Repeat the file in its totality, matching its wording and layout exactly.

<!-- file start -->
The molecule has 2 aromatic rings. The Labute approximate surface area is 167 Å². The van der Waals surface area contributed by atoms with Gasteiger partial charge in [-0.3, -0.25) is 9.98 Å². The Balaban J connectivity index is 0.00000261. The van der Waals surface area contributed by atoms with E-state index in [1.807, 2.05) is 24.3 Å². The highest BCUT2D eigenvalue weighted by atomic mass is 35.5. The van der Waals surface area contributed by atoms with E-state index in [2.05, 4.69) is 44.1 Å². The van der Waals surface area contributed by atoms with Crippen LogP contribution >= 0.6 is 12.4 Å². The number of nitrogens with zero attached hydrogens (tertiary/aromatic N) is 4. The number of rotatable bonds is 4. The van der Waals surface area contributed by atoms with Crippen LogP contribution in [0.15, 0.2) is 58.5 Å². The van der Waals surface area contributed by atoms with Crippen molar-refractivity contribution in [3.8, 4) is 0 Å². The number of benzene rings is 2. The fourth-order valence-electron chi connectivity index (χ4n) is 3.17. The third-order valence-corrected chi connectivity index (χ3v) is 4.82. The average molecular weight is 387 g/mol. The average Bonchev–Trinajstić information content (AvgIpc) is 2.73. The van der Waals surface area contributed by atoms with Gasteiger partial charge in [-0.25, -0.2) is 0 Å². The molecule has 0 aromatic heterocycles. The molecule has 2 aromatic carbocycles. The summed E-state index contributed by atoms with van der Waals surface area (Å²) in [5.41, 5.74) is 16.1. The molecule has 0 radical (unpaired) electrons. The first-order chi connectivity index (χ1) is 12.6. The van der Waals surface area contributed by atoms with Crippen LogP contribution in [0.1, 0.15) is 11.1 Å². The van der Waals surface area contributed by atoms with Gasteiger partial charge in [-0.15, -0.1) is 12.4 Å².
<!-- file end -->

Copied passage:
The molecule has 2 aromatic rings. The Labute approximate surface area is 167 Å². The van der Waals surface area contributed by atoms with Gasteiger partial charge in [-0.3, -0.25) is 9.98 Å². The Balaban J connectivity index is 0.00000261. The van der Waals surface area contributed by atoms with E-state index in [1.807, 2.05) is 24.3 Å². The highest BCUT2D eigenvalue weighted by atomic mass is 35.5. The van der Waals surface area contributed by atoms with E-state index in [2.05, 4.69) is 44.1 Å². The van der Waals surface area contributed by atoms with Crippen LogP contribution >= 0.6 is 12.4 Å². The number of nitrogens with zero attached hydrogens (tertiary/aromatic N) is 4. The number of rotatable bonds is 4. The van der Waals surface area contributed by atoms with Crippen LogP contribution in [0.15, 0.2) is 58.5 Å². The van der Waals surface area contributed by atoms with Crippen molar-refractivity contribution in [3.8, 4) is 0 Å². The number of benzene rings is 2. The fourth-order valence-electron chi connectivity index (χ4n) is 3.17. The third-order valence-corrected chi connectivity index (χ3v) is 4.82. The average molecular weight is 387 g/mol. The average Bonchev–Trinajstić information content (AvgIpc) is 2.73. The van der Waals surface area contributed by atoms with Gasteiger partial charge in [-0.25, -0.2) is 0 Å². The molecule has 0 aromatic heterocycles. The molecule has 2 aromatic carbocycles. The summed E-state index contributed by atoms with van der Waals surface area (Å²) in [5.41, 5.74) is 16.1. The molecule has 0 radical (unpaired) electrons. The first-order chi connectivity index (χ1) is 12.6. The van der Waals surface area contributed by atoms with Crippen LogP contribution in [0.1, 0.15) is 11.1 Å². The van der Waals surface area contributed by atoms with Gasteiger partial charge in [-0.15, -0.1) is 12.4 Å².